On the day that 300,000 students received their results, Stephen Twigg, Labour’s spokesperson – not usually prone to intervening in debates about education (!) – criticised the Coalition’s decision to make changes to A-levels, making them linear rather than modular with end of course exams, but also committed Labour to restoring AS level as a midway qualification –taken at the end of the first year.
Twigg is on safe ground here though. Rather than back Michael Gove’s reforms as many assumed they would, a number of leading Independent Schools and Russell Universities have signalled their support for maintaining AS – universities also like them because they give a better indication of student progress than having to rely on GCSE results
Introduced as part of Labour’s Curriculum 2000 proposals, AS levels were welcomed by reformers as enabling more breath and choice – allowing students to study additional subjects in the first year, before specialising in three. A modular curriculum (AS levels make up the first two modules) also increased the likelihood, it was claimed, of students mixing academic and vocational subjects. Since the Curriculum 2000 reforms, the number of entries, passes and the number of top grades have increased still further. A-level has become a ‘mass’ qualification with around 800,000 entries.
Though Gove’s new A-levels are not due to begin until 2014, some of his other policy is already starting to kick in. Like last year, this summer’s results have seen a small drop in numbers getting A or A* grades – though there continues to be an increase in the overall pass rate. It’s been suggested that this is due to increased entries for traditional subjects such as maths and the sciences, among the ‘facilitating’ subjects that Russell Universities have told applicants they must do. It might be. It has also been seen as a reason for the narrowing of the gender gap by boys:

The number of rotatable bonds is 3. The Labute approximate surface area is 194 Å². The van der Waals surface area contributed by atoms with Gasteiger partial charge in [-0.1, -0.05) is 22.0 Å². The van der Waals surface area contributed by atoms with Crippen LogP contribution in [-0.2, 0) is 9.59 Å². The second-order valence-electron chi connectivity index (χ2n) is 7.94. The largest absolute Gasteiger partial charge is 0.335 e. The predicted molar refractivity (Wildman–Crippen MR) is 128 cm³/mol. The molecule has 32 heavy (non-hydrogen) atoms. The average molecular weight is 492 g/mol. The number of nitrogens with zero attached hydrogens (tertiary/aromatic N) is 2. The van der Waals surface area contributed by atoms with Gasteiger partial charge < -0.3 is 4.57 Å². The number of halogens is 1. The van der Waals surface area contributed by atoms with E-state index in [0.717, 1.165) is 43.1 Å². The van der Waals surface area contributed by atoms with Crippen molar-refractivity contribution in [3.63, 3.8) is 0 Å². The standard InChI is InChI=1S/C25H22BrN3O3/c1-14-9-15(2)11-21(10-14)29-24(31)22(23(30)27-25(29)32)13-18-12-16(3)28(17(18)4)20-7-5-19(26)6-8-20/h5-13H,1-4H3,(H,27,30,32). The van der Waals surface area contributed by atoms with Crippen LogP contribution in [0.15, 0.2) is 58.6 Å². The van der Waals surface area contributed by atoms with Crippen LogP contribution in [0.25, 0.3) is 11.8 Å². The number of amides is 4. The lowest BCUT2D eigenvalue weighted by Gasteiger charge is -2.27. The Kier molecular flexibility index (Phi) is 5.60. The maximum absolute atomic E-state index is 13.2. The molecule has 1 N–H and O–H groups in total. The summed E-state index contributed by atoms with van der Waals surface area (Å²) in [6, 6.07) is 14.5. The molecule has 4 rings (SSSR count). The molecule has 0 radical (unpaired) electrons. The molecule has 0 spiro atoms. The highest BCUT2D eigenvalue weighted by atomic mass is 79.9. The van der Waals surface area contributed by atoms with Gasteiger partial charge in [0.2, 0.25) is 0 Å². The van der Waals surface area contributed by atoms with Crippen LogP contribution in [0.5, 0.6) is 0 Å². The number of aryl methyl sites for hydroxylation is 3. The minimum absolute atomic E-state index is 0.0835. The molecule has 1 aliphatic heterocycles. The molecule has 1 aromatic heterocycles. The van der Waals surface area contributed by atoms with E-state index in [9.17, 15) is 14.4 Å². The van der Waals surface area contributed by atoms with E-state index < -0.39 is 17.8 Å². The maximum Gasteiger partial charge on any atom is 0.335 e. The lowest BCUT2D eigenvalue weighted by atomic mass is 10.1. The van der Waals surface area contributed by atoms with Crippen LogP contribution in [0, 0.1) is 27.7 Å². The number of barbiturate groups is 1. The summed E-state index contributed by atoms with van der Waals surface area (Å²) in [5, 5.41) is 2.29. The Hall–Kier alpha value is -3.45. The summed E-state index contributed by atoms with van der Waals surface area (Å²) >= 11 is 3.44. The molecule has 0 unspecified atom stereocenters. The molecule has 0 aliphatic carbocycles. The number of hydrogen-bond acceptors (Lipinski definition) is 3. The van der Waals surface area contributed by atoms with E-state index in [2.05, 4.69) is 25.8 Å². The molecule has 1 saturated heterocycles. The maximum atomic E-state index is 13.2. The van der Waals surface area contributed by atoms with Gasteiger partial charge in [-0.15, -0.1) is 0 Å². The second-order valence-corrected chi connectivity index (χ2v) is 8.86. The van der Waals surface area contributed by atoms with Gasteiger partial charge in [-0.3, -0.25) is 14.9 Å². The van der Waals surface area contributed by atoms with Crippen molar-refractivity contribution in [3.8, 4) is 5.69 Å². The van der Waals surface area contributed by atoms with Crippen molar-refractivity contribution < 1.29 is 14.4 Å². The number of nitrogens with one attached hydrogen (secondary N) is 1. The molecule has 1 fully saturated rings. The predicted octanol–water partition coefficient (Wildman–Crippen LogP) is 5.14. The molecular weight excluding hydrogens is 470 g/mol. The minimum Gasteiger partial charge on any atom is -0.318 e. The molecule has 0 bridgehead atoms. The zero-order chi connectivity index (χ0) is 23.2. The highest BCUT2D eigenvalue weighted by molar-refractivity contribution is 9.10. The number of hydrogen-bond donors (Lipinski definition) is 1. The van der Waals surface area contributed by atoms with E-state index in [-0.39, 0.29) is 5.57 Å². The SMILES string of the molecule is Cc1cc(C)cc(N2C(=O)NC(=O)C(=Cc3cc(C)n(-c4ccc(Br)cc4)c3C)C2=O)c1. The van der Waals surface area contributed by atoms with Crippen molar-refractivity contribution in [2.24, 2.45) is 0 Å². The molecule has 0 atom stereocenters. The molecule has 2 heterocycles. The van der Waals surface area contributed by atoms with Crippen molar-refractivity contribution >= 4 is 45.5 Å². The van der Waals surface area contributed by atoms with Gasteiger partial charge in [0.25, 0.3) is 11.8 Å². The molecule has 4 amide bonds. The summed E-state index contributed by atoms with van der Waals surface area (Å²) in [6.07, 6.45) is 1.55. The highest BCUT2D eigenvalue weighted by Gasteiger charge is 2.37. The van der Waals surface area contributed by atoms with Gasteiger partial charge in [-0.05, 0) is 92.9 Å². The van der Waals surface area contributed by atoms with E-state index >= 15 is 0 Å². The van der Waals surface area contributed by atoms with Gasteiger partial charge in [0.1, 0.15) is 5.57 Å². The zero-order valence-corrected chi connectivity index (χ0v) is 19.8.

Last year however, Gove instructed Ofqual to use a ‘comparative outcomes’ approach, ensuring that grade levels remained similar to the previous year. With the new A-levels being predicted to be harder there may even be a period of grade deflation?
This year will also see frantic activity, as a result of a new government directive, by some universities to recruit as many AAB students as they can.
At the same time ministers talk up the value of ‘apprenticeships’ as an alternative to university, Skills Minister Matthew Hancock crowing that ‘there are more vacancies than ever’ (Independent ‘I’ 15/08/13). Yet with thousands of young people looking for work, applications for apprenticeships outstrip vacancies by 10 to 1. As with applications to prestigious universities, this over-demand is far greater for particular openings that are more likely to lead to work. (www.independent.co.uk/news/business/news/record-370000-want-to-join-apprenticeships-8638543.html)
In fact, increased applicants for apprenticeships has not meant a fall in university applicants as young people increasingly apply for both, keeping options open and making decisions as late as possible. And with 1 million young people officially unemployed who can blame them?
One thing is clear. If not a ‘gold standard’, A-levels continue to be the main currency for continuing in education or for entering the labour market –despite the CBI’s John Cridland calling for more emphasis on vocational skills and complaining that schools are now ‘exam factories’ (www.independent.co.uk/student/news/give-skills-qualifications-the-prestige-of-alevel-brand-urges-head-of-cbi-8756482.html)
We need to continue to campaign for a general diploma for everybody, ensuring a range of learning opportunities for all, but in the meantime we should ensure that A-levels are as accessible as possible and do not become a qualification that benefits an elite minority.
Patrick Ainley adds
Relentless propaganda for apprenticeships continues when it is well known that most apprenticeships are not what they are cracked up to be and certainly not what would be considered a ‘proper apprenticeship’ with guaranteed employment on completion in Germany today, or would have been so considered in the UK before our apprenticeship system collapsed in the 1970s.
That is not to say that young people today, facing a jobs market with nearly a million youngsters unemployed and many unskilled jobs demanding qualifications only as a filter for employers, are not often even worse off getting indebted at university, since many courses in crammed full or desperately clearing institutions are also often not what they are cracked up to be and certainly do not guarantee ‘graduate level’ employment – let alone ‘graduate premiums’ of £80,000 more in lifetime earnings that the Independent (16/8) claims ‘Students who do well at university’ earn over those who don’t.
Owen Jones’ advice to young people in the same paper the day before to ‘fight for your future’ is therefore more to the point than more government nonsense about restarting traditional industry and upward social mobility through apprenticeships, on the one hand, and academic education, on the other.